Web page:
Microsoft Access · Organising your research

Getting organised with Microsoft Access – an update

Back in February I wrote the post Getting Organised with Microsoft Access, where I shared how I set up a database to keep track of the documents I had, and to see what records I still needed to find, as I wanted to download as many records as I could before my subscription to Ancestry expired.

My database worked reasonably well for what I wanted it to do, but I found a few problems with it.  I found that I was better off leaving my file list in my Excel spreadsheet, and then deleting the entries in the spreadsheet as I set up the document in my database, because the way I had originally set up the database meant I had to enter the new file names into the Files table before I could add the document to the documents table.

I also found when I was working on the electoral rolls and directories that sometimes there were more than one entry per year.  I therefore added fields to my documents table. For the Electoral rolls I added the state, division, subdivision and page.  I can now tell which entry I have already done, and which one I still need to do.  For the directories, I have the fields: directory section and page (I use the page field for both the electoral rolls and directories).  The directories have 3 sections: alphabetical, locality and occupation.  Now I can see which directory(ies) I’ve already done.

This is my modified documents/index form

Documents index form

As you can see, I’ve also add some colours to the form. I also have the sourcetype field.  I have three source types: Official, Family and Indexes.  The official documents are documents that were created at or close to the time of the event – birth, death and marriage certificates, baptism records, censuses, electoral rolls, directories, immigration records etc.  Family documents include letters, emails, family trees, etc. And the indexes type is for transcriptions, and indexes, which I use until I can access the original document.

I also found working directly in the query view wasn’t the best way to see all the records for the person, so I created some forms to make this process easier.  I have an index of all my “primary” people – a “primary” person is who the document was mainly for – for a birth certificate, the child, for a death certificate, the deceased, for a marriage certificate, the bride and groom etc.

I also don’t index everyone listed on a document, I only index the people that the document provides some information for, i.e. an age, that the person was deceased, their residence, or occupation.’

I then created a navigation form, so that I can switch backwards and forwards between forms.

Navigation form.PNG

Clicking on the Primary Individual Index will bring up the Check for missing documents form

check for missing documents

I use this to determine which records I still need to find.

I then have an index of all the individuals I have added to the database.

individual index

Which is then linked to the Document index, which brings up a list of all the documents I have for the person, in file name order.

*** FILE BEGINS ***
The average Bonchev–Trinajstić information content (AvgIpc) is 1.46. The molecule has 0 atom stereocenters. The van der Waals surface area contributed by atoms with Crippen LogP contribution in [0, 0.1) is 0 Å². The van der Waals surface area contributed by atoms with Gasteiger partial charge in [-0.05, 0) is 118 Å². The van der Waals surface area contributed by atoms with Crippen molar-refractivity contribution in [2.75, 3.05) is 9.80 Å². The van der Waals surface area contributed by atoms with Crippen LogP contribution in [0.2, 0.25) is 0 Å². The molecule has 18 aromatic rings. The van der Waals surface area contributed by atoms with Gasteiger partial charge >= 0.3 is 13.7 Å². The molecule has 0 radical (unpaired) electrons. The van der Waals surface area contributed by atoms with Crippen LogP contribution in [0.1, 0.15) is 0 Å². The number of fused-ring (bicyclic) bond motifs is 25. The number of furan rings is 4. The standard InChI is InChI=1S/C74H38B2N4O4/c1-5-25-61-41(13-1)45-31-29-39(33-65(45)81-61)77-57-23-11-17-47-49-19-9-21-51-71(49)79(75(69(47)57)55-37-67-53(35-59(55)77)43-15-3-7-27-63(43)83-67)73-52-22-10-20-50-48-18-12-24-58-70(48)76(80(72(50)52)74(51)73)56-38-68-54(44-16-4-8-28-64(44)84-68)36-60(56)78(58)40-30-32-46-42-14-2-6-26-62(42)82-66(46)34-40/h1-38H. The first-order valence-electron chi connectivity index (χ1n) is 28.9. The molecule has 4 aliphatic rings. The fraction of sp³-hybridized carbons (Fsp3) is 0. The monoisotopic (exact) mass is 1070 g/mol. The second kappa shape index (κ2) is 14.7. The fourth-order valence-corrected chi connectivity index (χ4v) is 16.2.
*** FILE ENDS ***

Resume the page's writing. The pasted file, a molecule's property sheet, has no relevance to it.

document index

I have tried over the last couple of months to see about adding additional fields, so that I could record the basic information provided in the documents: at document level, the event, event date, and place, and at the individual level, the relationship to the primary person, age, birthplace, occupation and residence, and comments.  I decided to leave them off, because I have 27 years of research to index.  It will take long enough just to add the documents I already have to the database, do extra research for each person, and then add that research to the database.

I created a second database, because it is easier to alternate between databases, than to exit the Check for missing documents form, and go into my Missing Electoral rolls form, to see which years aren’t available online, and then go back into the Check for missing documents form.

missing rolls form

I also added forms to this database, to act as a research log/to-do list.  I have a navigation form for this database as well.

navigation form 2

I have the entry form, where I add the person and comments.

Then there is the individuals index, which is a list of all the people in my to-do list

I’m not sure that I actually need both the entry form and the individuals with comments form, but clicking on a person on the individuals index will bring up the to-do list for that person.

To-do list

I may modify these forms, so that I can have a list of to-do items for each repository as well, although I may end up adding these to the to-do section in Legacy Family Tree.

My next project is to set up a checklist, as it is hard to remember all the collections and websites that might have information for a person.

Would you be interested in having a database to help you organize your genealogy research?  Database set up is one of the services I provide as a virtual assistant.  More details about the services I offer can be found on my business website